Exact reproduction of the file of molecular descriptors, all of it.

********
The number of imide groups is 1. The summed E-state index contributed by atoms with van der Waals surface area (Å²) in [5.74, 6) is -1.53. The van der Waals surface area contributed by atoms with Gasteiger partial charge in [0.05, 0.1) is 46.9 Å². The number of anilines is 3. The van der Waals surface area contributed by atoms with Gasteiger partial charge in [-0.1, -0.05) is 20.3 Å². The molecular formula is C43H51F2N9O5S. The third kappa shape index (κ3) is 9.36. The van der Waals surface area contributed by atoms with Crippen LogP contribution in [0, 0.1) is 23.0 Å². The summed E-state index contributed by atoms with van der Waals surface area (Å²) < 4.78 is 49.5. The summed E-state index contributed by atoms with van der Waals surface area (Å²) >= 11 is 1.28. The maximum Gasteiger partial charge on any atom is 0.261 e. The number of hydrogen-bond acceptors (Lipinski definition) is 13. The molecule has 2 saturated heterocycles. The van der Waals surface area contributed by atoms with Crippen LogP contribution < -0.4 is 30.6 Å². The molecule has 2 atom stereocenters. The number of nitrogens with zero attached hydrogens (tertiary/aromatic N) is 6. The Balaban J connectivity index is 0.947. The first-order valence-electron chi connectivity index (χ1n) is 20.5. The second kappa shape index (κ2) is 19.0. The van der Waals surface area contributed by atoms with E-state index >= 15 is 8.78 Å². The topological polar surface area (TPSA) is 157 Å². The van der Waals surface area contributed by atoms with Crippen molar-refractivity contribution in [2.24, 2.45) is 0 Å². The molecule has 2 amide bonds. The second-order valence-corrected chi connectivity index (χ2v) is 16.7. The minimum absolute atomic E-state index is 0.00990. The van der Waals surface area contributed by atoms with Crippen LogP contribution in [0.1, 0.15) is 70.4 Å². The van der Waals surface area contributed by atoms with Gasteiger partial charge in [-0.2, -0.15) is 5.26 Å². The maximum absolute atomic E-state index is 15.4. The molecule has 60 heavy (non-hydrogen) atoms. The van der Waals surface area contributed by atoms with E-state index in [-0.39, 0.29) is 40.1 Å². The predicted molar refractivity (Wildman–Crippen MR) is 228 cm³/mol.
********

The number of imide groups is 1. The summed E-state index contributed by atoms with van der Waals surface area (Å²) in [5.74, 6) is -1.53. The van der Waals surface area contributed by atoms with Gasteiger partial charge in [0.05, 0.1) is 46.9 Å². The number of anilines is 3. The van der Waals surface area contributed by atoms with Gasteiger partial charge in [-0.1, -0.05) is 20.3 Å². The molecular formula is C43H51F2N9O5S. The third kappa shape index (κ3) is 9.36. The van der Waals surface area contributed by atoms with Crippen LogP contribution in [0, 0.1) is 23.0 Å². The summed E-state index contributed by atoms with van der Waals surface area (Å²) < 4.78 is 49.5. The summed E-state index contributed by atoms with van der Waals surface area (Å²) >= 11 is 1.28. The maximum Gasteiger partial charge on any atom is 0.261 e. The number of hydrogen-bond acceptors (Lipinski definition) is 13. The molecule has 2 saturated heterocycles. The van der Waals surface area contributed by atoms with Crippen LogP contribution < -0.4 is 30.6 Å². The molecule has 2 atom stereocenters. The number of nitrogens with zero attached hydrogens (tertiary/aromatic N) is 6. The Balaban J connectivity index is 0.947. The first-order valence-electron chi connectivity index (χ1n) is 20.5. The second kappa shape index (κ2) is 19.0. The van der Waals surface area contributed by atoms with E-state index >= 15 is 8.78 Å². The topological polar surface area (TPSA) is 157 Å². The van der Waals surface area contributed by atoms with Crippen molar-refractivity contribution in [2.24, 2.45) is 0 Å². The molecule has 2 amide bonds. The second-order valence-corrected chi connectivity index (χ2v) is 16.7. The minimum absolute atomic E-state index is 0.00990. The van der Waals surface area contributed by atoms with Crippen LogP contribution in [0.1, 0.15) is 70.4 Å². The van der Waals surface area contributed by atoms with Gasteiger partial charge in [-0.2, -0.15) is 5.26 Å². The maximum absolute atomic E-state index is 15.4. The molecule has 60 heavy (non-hydrogen) atoms. The van der Waals surface area contributed by atoms with E-state index in [-0.39, 0.29) is 40.1 Å². The predicted molar refractivity (Wildman–Crippen MR) is 228 cm³/mol.